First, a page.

Chronic Fatigue Syndrome
If the flu makes you feel as though you've been hit by a car, then chronic fatigue syndrome (CFS) is like getting socked by the entire General Motors assembly line. Flulike symptoms are typical of CFS--a low-grade fever, sore throat, assorted aches and pains and the kind of dead-on-your-feet fatigue that makes a slug look industrious.
But unlike real flu, this so-called yuppie flu just wont go away--not in days, weeks or even months; it's so bad that many people can't get out of bed, let alone hold jobs.
Doctors aren't sure what causes CFS, nor do they agree on how best to treat it. Some consider CFS a sleep disorder, since its victims often sleep twice as long as other people yet still feel severely fatigued. Others think it results from stress, since CFS often strikes young high achievers who lead stressful lives but otherwise are in good health. And researchers wonder why 80 percent of CFS patients are women, most of them between the ages of 25 and 45.
While the search for some concrete answers continues, here are some of the things doctors say you should do if you're diagnosed as having CFS.
Try to stay alive. Some experts heartily encourage CFS patients to exercise lightly each day. "It's important to stay active, even if a 50-yard walk up and down the block is you all can do comfortably," says James F. Jones, M.D., immunologist at the National Jewish Center for Immunology and Respiratory Medicine in Denver.
Jay A. Goldstein, M.D., director of the Chronic Fatigue Syndrome Institute in Anaheim Hills, California, suspects that exercise plays a key role in preventing CFS. "It's been documented that people who were in good physical condition before they got sick don't get as sick from CFS as those who weren't exercisers, and they rebound quicker."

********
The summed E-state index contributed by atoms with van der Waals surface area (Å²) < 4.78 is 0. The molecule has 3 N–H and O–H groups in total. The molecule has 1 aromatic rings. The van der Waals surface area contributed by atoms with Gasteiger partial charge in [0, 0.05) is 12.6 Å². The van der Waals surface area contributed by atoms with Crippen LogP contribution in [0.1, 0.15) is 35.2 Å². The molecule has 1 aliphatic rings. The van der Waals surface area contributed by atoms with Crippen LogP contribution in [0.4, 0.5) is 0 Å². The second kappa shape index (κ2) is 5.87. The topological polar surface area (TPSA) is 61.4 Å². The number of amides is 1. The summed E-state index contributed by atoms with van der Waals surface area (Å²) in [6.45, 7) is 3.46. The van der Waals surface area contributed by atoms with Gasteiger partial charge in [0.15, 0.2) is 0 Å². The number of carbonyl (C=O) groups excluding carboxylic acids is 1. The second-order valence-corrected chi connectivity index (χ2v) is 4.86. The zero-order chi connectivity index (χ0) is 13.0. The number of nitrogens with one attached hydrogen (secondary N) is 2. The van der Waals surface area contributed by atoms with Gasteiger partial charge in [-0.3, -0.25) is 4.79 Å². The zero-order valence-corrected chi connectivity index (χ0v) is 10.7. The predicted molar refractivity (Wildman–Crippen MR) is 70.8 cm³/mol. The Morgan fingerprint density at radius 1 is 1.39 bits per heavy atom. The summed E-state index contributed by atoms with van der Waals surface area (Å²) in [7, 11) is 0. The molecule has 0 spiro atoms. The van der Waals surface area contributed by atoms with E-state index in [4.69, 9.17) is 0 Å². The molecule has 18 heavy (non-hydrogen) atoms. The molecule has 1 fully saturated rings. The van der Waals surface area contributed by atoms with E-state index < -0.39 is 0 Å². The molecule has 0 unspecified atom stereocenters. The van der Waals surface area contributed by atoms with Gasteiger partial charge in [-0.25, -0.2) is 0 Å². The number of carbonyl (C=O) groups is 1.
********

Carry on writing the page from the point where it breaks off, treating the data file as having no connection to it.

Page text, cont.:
But don't overexert yourself. "While exercise is important, you don't want to exercise to the point where you'll wind up in bed for a week afterward because you overexerted yourself," says Dr. Goldstein. "I tell people that they should exercise until they begin to perspire."
Get mucho magnesium. Some doctors and researchers have concluded that CFS sufferers may have abnormally low levels of magnesium in their blood. "I've noticed that about half of my CFS patients are also magnesium-deficient," says Allan Magaziner, D.O., a family practitioner in Cherry Hill, New Jersey, who specializes in nutritional therapy and preventive medicine. Good food sources of magnesium include dark green, leafy vegetables, peas, nuts and whole grains such as brown rice and soybeans.
Junk the junk food in your diet. "Another thing I've noticed is that many of my CFS patients eat way too much sugar, white flour and processed foods," adds Dr. Magaziner, who has treated more than 200 CFS patients. He recommends to his patients that they stick with well-balanced, "home-cooked" meals with plenty of fresh vegetables.
Make up for missing nutrients. Several vitamins and minerals that may be missing from processed foods can benefit CFS patients. "I tell all my patients to take a multivitamin, even if they are eating fairly good diets. It certainly can't hurt," says Dr. Goldstein.
Pay special attention to allergies. "Allergies in CFS patients can sometimes be very pronounced, since the immune system is activated to fight whatever is causing this illness," says James Kornish, a CFS researcher at Brigham and Women's Hospital in Boston. "If you know you are allergic to something, be careful to avoid it." And Dr. Goldstein advises against drinking red wine or eating aged cheeses, since these foods can trigger migrainelike headaches in CFS patients.
Have a good night's sleep. CFS patients have a greater need for sleep, and while they may get more sleep, it's not always good quality. "You aren't going to get better if you don't sleep well," says Dr. Goldstein. (See page 000 for tips on how to get better sleep.)
Talk it out with loved ones. "It helps when family members and significant others can understand the illness, so they don't think the person is lazy or crazy," says Dr. Goldstein. "Many CFS patients feel very unsupported because they can't work and their families think they're just being lazy. Many marriages and friendships have broken up over this disease." Dr. Goldstein points out that conflict in relationships can add to stress, and additional stress only makes symptoms worse.